“I have received news that has shaken my family and me. The signs that indicated that something was wrong in my body turned out to be the disease ALS, also known as Lou Gehrig´s disease,” Salming stated through the Leafs on Wednesday. “In an instant, everything changed. I do not know how the days ahead will be, but I understand that there will be challenges greater than anything I have ever faced. I also recognize that there is no cure, but there are numerous worldwide trials going on and there will be a cure one day. In the meantime, there are treatments available to slow the progression, and my family and I will remain positive.”
Salming was named to the IIHF’s Centennial all-time all-star team in 2008. He is a member of the IIHF Hall of Fame and the Hockey Hall of Fame in Toronto, and he is credited with almost single-handedly convincing NHL teams that Europeans could play in the NHL. That was 50 years ago, but his impact resonates to this day.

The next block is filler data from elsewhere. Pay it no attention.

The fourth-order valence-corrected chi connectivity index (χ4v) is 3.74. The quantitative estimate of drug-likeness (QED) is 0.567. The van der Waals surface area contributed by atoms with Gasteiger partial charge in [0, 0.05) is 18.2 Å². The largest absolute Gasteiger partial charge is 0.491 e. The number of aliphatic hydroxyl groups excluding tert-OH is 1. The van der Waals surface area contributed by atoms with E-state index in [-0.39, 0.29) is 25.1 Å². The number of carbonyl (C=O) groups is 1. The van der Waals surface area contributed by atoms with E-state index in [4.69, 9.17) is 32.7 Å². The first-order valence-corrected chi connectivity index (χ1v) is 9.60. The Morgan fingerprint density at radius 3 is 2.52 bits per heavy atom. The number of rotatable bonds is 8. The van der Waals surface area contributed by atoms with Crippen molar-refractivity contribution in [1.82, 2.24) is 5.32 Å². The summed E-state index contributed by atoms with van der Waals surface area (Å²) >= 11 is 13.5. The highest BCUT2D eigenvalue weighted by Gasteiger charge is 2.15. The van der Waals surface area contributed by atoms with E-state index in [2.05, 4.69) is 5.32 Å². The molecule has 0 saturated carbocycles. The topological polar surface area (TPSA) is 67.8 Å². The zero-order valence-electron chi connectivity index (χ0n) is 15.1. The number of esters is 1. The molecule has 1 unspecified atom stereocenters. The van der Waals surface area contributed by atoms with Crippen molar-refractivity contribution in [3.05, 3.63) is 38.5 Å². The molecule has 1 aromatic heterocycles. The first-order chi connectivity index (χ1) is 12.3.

After Wednesday’s Sweden-Switzerland World Junior game players who had never seen Salming play in person reflected on his impact on the game, both at home and abroad. The name is simply part of the hockey canon, like Howe and Gretzky and Crosby and Sundin.
“He’s a legend,” said defender Simon Edvinsson. “A legend everywhere. He’s The King. I just heard about the news this morning. He’s a fighter. He’s going through a tough time now, but he has all of Sweden behind him. We haven’t talked about it that much yet, but we are respectful for his situation and hope for the best.”
“He’s a legend in Sweden,” agreed captain Emil Andrae. “I don’t remember that much of him as a player, but I’ve seen videos on YouTube. The whole crowd is standing up for him in Toronto at the Canada Cup in 1976. That’s unbelievable. Today we tried to support him a little bit. We’re very sorry for him.”
“He’s an amazing player, one of the best Sweden has ever had,” offered Daniel Torgersson. “He had a great career and everyone admires him.”
The entire coaching staff wore “21” stickers on their lapels behind the bench to honour “B.J.” Head coach Tomas Monten also offered his thoughts on Salming. “These players are pretty young, but for us coaches and staff he’s special. We just heard this morning. We talked about it. It’s just sad news, and we just hope that everything goes well. He’s one of the greatest players we’ve ever had. If you’ve ever been to Toronto and get into a taxi cab and say you’re Swedish, you get all the stories. We just hope it goes well. It seemed like a good thing to do.”